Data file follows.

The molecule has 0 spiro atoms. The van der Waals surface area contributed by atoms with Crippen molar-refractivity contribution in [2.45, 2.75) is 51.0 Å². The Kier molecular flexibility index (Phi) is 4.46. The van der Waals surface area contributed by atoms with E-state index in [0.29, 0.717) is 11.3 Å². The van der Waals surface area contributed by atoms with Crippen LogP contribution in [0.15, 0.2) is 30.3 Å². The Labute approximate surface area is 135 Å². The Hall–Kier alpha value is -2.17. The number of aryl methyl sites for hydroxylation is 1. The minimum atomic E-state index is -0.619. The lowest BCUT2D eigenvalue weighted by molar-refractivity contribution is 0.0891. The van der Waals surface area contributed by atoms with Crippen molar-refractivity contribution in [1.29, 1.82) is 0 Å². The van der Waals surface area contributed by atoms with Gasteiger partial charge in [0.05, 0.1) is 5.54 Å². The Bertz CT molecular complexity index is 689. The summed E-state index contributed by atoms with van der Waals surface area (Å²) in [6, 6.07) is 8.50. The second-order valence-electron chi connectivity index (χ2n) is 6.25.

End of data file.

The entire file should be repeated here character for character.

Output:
The molecule has 0 spiro atoms. The van der Waals surface area contributed by atoms with Crippen molar-refractivity contribution in [2.45, 2.75) is 51.0 Å². The Kier molecular flexibility index (Phi) is 4.46. The van der Waals surface area contributed by atoms with E-state index in [0.29, 0.717) is 11.3 Å². The van der Waals surface area contributed by atoms with Crippen LogP contribution in [0.15, 0.2) is 30.3 Å². The Labute approximate surface area is 135 Å². The Hall–Kier alpha value is -2.17. The number of aryl methyl sites for hydroxylation is 1. The minimum atomic E-state index is -0.619. The lowest BCUT2D eigenvalue weighted by molar-refractivity contribution is 0.0891. The van der Waals surface area contributed by atoms with Crippen molar-refractivity contribution in [1.29, 1.82) is 0 Å². The van der Waals surface area contributed by atoms with Gasteiger partial charge in [0.05, 0.1) is 5.54 Å². The Bertz CT molecular complexity index is 689. The summed E-state index contributed by atoms with van der Waals surface area (Å²) in [6, 6.07) is 8.50. The second-order valence-electron chi connectivity index (χ2n) is 6.25.